In some embodiments, a rotation apparatus for rotating a discrete article may include a rib portion extending radially outward from a mounting surface. The rib portion may include a first rib surface and a second rib surface opposite the first rib surface. The rib portion may define a longitudinal rib axis of rotation, and may include a motion zone and a dwell zone. The rotation apparatus may also include a transfer member having a proximal end portion and a distal end portion. The transfer member may define a longitudinal transfer axis of rotation, A support member may extend from the distal end portion of the transfer member toward the rib portion and. may be configured to rotate about the longitudinal transfer axis. The support member may have a proximal end portion and a distal end portion opposite the proximal end portion. The rotation apparatus may also include a first follower and. a second follower operatively engaged with the distal end portion of the support member. The first follower may include a first follower outer surface defining a first longitudinal follower axis and the second follower may include a second, follower outer surface defining a second longitudinal follower axis. The first follower and. the second follower may be positioned such that the first longitudinal follower axis and the second longitudinal follower axis intersect the longitudinal rib axis. Further, the transfer member and the support member may be configured to rotate about the longitudinal rib axis.

In some embodiments, a method of transferring and rotating discrete substrates may include the steps of: advancing a discrete substrate in a machine direction; providing a rotation apparatus comprising a rib portion extending radially outward from a mounting surface, the rib portion comprising a first rib surface and a second rib surface opposite the first rib surface, and wherein the rib portion defines a longitudinal rib axis of rotation; rotating a head assembly about the longitudinal rib axis, wherein the head assembly is adjacent the rib portion, and wherein the head assembly comprises a transfer member defining a longitudinal transfer axis and a support member associated, with a distal end portion of the transfer member; rotating the transfer member and the support member about the longitudinal transfer axis; associating at least one of a first follower and a second follower with the rib portion, wherein the first follower and the second follower are operatively engaged with a distal end portion of the support member, wherein the first follower comprises a first follower outer surface defining a first longitudinal follower axis and the second follower comprises a second follower outer surface defining a second longitudinal follower axis, and wherein the first follower and. the second follower are positioned such that the first longitudinal follower axis and the second longitudinal follower axis intersect the longitudinal rib axis; receiving the discrete substrate in a first position on at least a portion of the head assembly; and rotating a portion of the head assembly such that the discrete substrate is positioned, in a second position, wherein the first position is different than the second position.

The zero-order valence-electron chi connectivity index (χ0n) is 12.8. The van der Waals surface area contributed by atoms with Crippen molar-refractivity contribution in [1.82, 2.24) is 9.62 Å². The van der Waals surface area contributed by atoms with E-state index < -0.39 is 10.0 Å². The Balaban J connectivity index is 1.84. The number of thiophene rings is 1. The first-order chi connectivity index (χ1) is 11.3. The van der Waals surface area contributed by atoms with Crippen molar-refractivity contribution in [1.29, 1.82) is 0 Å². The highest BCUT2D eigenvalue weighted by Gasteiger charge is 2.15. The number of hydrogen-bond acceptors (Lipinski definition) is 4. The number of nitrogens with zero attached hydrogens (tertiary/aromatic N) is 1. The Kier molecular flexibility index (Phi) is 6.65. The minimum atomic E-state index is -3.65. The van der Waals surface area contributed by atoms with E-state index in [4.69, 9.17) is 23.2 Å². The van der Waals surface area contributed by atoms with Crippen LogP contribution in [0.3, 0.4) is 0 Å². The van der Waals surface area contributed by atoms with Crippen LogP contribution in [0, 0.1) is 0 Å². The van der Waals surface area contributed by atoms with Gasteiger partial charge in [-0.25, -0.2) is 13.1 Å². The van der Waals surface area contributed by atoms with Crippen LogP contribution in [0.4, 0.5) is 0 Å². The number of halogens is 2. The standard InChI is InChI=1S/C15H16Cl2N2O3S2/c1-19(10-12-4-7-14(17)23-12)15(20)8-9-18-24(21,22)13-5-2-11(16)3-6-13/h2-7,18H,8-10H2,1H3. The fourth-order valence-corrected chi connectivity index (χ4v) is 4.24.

BRIEF DESCRIPTION OF THE DRAWINGS

Figure 1 is a perspective view of a diaper pant;

Figure 2 is a partially cut away plan vie of the diaper pant shown in Figure 1 ;

Figure 3A is a cross-sectional view of the diaper pant of Figure 2 taken along line 3A-3A;

Figure 3B is a cross-sectional view of the diaper pant of Figure 2 taken along line 3B-3B;

Figure 4 is a front view of a rotation apparatus in accordance with one non-limiting embodiment of the present disclosure;

Figure 5 A is a front vie of a rib portion extending radially outward from a mounting surface in accordance with one non- limiting embodiment of the present disclosure;

Figure 5B is a front vie of a rib portion extending radially outward from a mounting surface in accordance with one non-limiting embodiment of the present disclosure;

Figure 6 is a partial front view of a rotation apparatus in accordance with one non- limiting embodiment of the present disclosure;

Figure 7 is a side view of a support member in accordance with one non-limiting embodiment of the present disclosure;

Figure 8 is a top view of a support member in accordance with one non-limiting embodiment of the present disclosure;

Figure 9A is a perspective view of a support member in accordance with one non-limiting embodiment of the present disclosure;

Figure 9B is a perspective view of a support member in accordance with one non-limiting embodiment of the present disclosure;

Figure 10 is a top view of a support member in accordance with one non-limiting embodiment of the present disclosure;

Figure 11 A is a schematic, top view of an arm; Figure 1 I B is a schematic representation of the forces acting on a follower;

Figure l l C is a schematic, top view of an arm;

Figure 1 D is a schematic representation of the forces acting on a follower;

Figure 12A is a schematic, top view of a support member in accordance with one non- limiting embodiment of the present disclosure;